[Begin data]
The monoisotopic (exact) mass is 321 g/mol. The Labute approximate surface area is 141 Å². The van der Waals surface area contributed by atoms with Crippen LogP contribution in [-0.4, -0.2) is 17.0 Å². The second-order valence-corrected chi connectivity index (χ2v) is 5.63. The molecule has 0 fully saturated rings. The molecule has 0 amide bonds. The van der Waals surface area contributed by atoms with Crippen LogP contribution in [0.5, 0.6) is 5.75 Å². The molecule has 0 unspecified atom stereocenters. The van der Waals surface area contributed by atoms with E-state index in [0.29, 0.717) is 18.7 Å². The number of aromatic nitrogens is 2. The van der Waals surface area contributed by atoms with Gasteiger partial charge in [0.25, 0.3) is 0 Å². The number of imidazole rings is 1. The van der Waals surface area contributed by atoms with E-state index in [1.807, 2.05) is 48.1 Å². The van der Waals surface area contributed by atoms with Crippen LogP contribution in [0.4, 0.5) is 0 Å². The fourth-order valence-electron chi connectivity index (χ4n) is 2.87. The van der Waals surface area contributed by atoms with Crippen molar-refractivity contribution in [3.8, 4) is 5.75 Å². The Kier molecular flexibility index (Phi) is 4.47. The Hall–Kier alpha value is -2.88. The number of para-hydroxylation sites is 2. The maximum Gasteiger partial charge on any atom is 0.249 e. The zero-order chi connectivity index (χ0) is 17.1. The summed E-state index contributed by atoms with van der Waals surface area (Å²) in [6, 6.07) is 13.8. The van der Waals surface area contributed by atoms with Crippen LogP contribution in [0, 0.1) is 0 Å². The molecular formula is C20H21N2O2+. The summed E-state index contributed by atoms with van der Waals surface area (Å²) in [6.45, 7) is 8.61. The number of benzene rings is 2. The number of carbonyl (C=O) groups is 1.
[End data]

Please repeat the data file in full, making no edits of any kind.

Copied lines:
The monoisotopic (exact) mass is 321 g/mol. The Labute approximate surface area is 141 Å². The van der Waals surface area contributed by atoms with Crippen LogP contribution in [-0.4, -0.2) is 17.0 Å². The second-order valence-corrected chi connectivity index (χ2v) is 5.63. The molecule has 0 fully saturated rings. The molecule has 0 amide bonds. The van der Waals surface area contributed by atoms with Crippen LogP contribution in [0.5, 0.6) is 5.75 Å². The molecule has 0 unspecified atom stereocenters. The van der Waals surface area contributed by atoms with E-state index in [0.29, 0.717) is 18.7 Å². The number of aromatic nitrogens is 2. The van der Waals surface area contributed by atoms with Gasteiger partial charge in [0.25, 0.3) is 0 Å². The number of imidazole rings is 1. The van der Waals surface area contributed by atoms with E-state index in [1.807, 2.05) is 48.1 Å². The van der Waals surface area contributed by atoms with Crippen LogP contribution in [0.4, 0.5) is 0 Å². The fourth-order valence-electron chi connectivity index (χ4n) is 2.87. The van der Waals surface area contributed by atoms with Crippen molar-refractivity contribution in [3.8, 4) is 5.75 Å². The Kier molecular flexibility index (Phi) is 4.47. The Hall–Kier alpha value is -2.88. The number of para-hydroxylation sites is 2. The maximum Gasteiger partial charge on any atom is 0.249 e. The zero-order chi connectivity index (χ0) is 17.1. The summed E-state index contributed by atoms with van der Waals surface area (Å²) in [6, 6.07) is 13.8. The van der Waals surface area contributed by atoms with Crippen LogP contribution in [0, 0.1) is 0 Å². The molecular formula is C20H21N2O2+. The summed E-state index contributed by atoms with van der Waals surface area (Å²) in [6.45, 7) is 8.61. The number of benzene rings is 2. The number of carbonyl (C=O) groups is 1.